Initially, Unreal Engine 3 only supported Windows, PlayStation 3, and Xbox 360 platforms, while iOS (first demonstrated with Epic Citadel) and Android were added later in 2010, with Infinity Blade being the first iOS title and Dungeon Defenders the first Android title.[33][34] OS X support was added in 2011.[35] The same year it was announced that the engine would support Adobe Flash Player 11 through the Stage 3D hardware-accelerated APIs and that it was being used in two Wii U games, Batman: Arkham City and Aliens: Colonial Marines.[36][37] Windows 8 and Windows RT support was added in 2012.[38] In 2013, Epic teamed-up with Mozilla to bring Unreal Engine 3 to HTML5. Using the asm.js sublanguage and Emscripten compiler, they were able to port the engine to JavaScript and WebGL in four days.[39]

The Ball was built in the UDK.

Throughout the lifetime of UE3, significant updates have been incorporated,[40] including a global illumination solver, improved destructible environments, soft body dynamics, large crowd simulation, iPod Touch functionality,[41] Steamworks integration,[42] a real-time global illumination solution,[43][44] and stereoscopic 3D on Xbox 360 via TriOviz for Games Technology.[45][46][47] DirectX 11 support was demonstrated with the Samaritan demo, which was unveiled at the 2011 Game Developers Conference and built by Epic Games in a close partnership with NVIDIA, with engineers working around the country to push real-time graphics to a new high point.[48][49][50]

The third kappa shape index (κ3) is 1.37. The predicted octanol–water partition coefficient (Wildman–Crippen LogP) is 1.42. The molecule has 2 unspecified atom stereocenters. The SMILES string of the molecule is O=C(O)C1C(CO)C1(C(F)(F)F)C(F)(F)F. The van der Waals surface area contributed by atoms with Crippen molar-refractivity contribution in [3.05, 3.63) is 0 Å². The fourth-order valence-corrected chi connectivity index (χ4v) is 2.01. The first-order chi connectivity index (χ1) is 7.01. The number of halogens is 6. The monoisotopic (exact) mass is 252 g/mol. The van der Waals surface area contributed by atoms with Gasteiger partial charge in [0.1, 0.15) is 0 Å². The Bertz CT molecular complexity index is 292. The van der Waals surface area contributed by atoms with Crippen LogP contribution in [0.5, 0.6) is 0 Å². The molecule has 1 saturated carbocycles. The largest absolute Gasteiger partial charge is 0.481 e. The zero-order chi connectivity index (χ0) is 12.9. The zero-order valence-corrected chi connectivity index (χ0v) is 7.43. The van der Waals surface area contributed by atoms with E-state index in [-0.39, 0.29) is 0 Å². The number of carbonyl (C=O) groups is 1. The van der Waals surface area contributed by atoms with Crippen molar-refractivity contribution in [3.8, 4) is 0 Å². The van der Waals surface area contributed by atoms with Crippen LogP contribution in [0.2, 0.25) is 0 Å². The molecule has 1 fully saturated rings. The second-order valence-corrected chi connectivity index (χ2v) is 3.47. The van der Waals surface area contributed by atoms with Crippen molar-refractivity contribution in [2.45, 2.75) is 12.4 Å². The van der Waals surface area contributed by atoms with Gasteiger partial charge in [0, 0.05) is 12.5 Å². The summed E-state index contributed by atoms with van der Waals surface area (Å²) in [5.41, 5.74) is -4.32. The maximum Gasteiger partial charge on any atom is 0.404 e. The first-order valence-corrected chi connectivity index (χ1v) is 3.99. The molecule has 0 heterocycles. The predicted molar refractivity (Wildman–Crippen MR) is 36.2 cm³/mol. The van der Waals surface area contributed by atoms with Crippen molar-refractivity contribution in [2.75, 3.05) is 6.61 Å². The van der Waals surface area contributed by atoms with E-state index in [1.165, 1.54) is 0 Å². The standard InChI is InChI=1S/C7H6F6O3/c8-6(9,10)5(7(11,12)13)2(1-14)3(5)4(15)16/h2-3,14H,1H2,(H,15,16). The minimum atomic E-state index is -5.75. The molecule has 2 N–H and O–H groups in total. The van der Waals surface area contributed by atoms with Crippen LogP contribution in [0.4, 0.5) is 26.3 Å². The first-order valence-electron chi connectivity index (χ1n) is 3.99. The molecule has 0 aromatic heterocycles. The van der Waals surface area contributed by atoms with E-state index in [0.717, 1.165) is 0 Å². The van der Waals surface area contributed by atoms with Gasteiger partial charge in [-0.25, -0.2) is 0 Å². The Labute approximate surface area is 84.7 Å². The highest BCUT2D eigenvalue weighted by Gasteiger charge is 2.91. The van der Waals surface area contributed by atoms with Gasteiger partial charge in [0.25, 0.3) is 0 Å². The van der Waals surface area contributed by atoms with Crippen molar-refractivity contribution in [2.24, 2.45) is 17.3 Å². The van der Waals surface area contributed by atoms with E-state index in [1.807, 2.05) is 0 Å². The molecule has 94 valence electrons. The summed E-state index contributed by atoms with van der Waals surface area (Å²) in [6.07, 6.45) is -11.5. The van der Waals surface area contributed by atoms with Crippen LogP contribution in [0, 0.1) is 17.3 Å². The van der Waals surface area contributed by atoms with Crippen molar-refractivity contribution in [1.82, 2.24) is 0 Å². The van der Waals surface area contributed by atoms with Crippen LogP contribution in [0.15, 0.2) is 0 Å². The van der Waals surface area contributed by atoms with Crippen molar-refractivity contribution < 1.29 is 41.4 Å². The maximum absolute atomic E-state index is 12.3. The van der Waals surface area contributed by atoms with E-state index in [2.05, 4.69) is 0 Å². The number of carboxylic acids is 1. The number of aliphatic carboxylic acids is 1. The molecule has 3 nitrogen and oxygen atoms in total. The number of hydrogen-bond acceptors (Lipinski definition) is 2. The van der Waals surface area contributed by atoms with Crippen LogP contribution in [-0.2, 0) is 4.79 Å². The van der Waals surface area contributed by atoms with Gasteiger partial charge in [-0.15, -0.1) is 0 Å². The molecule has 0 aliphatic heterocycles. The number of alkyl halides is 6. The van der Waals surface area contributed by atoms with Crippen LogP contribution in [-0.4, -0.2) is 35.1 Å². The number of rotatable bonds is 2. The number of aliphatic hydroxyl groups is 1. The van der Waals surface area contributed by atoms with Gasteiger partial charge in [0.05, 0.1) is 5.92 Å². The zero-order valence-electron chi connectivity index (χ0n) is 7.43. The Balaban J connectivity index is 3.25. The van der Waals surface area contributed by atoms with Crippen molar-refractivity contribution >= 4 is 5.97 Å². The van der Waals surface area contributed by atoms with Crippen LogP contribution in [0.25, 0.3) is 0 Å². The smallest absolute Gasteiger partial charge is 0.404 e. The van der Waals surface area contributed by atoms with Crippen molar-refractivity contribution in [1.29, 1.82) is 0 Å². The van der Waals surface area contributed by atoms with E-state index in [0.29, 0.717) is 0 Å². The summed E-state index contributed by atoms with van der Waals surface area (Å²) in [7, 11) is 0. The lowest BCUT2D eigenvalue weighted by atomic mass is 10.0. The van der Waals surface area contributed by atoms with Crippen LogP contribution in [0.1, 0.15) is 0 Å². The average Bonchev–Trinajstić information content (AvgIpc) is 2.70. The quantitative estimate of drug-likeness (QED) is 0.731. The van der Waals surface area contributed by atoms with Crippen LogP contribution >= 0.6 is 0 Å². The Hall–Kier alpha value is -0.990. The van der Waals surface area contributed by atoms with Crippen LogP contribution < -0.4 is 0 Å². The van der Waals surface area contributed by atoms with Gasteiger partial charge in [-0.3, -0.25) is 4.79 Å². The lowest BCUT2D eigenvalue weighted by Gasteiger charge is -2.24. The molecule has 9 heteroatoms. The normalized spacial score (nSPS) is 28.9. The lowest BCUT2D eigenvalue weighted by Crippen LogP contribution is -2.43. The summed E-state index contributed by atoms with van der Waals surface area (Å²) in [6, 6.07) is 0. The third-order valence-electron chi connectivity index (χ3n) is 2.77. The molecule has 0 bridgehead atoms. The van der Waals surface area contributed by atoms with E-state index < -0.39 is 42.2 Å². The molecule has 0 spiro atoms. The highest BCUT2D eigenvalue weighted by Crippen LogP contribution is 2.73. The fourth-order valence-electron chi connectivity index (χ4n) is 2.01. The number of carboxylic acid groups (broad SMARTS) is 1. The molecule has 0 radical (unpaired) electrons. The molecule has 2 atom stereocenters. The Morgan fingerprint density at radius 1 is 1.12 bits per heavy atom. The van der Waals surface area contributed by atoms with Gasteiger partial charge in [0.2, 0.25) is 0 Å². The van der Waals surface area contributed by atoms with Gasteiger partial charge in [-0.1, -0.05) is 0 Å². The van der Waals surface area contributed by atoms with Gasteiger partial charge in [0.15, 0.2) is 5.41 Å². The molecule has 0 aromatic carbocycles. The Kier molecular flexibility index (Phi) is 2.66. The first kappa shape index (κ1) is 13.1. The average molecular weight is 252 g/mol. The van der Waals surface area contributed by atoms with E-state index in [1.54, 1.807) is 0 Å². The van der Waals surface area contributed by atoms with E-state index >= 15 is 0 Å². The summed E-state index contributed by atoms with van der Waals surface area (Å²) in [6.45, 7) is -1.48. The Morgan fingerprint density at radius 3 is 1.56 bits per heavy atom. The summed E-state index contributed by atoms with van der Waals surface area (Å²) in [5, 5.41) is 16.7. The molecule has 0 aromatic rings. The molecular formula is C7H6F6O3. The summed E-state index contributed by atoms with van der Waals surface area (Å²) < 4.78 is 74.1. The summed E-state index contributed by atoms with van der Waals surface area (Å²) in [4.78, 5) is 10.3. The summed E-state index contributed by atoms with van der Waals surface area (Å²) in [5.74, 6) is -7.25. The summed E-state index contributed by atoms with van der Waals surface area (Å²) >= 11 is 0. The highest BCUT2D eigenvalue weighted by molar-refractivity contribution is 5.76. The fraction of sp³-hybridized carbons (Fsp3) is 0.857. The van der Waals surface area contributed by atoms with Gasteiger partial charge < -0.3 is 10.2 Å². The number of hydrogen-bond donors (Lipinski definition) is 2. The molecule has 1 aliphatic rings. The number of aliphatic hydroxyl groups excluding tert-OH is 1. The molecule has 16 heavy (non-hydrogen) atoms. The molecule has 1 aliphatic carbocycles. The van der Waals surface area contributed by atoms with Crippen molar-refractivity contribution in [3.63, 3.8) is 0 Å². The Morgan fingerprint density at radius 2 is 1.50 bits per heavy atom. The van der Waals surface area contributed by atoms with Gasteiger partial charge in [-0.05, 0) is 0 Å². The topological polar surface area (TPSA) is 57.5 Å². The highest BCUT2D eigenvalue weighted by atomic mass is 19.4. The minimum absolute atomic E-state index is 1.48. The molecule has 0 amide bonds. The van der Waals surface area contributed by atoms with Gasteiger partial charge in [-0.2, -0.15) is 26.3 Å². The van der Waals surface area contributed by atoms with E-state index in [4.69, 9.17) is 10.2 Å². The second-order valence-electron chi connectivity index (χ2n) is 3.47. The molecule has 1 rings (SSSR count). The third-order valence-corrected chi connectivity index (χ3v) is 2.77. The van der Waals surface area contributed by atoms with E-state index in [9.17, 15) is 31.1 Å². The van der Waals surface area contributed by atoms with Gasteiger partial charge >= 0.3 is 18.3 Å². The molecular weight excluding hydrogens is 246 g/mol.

Unreal Development Kit[edit]

While Unreal Engine 3 has been quite open for modders to work with, the ability to publish and sell games made using UE3 was restricted to licensees of the engine. However, in November 2009, Epic released a free version of UE3's SDK, called the Unreal Development Kit (UDK), that is available to the general public.[51][52]

In December 2010, it was updated to include support for creating iOS games and apps.[53]

Unreal Engine 4[edit]

Unreal Tournament is being built with Unreal Engine 4.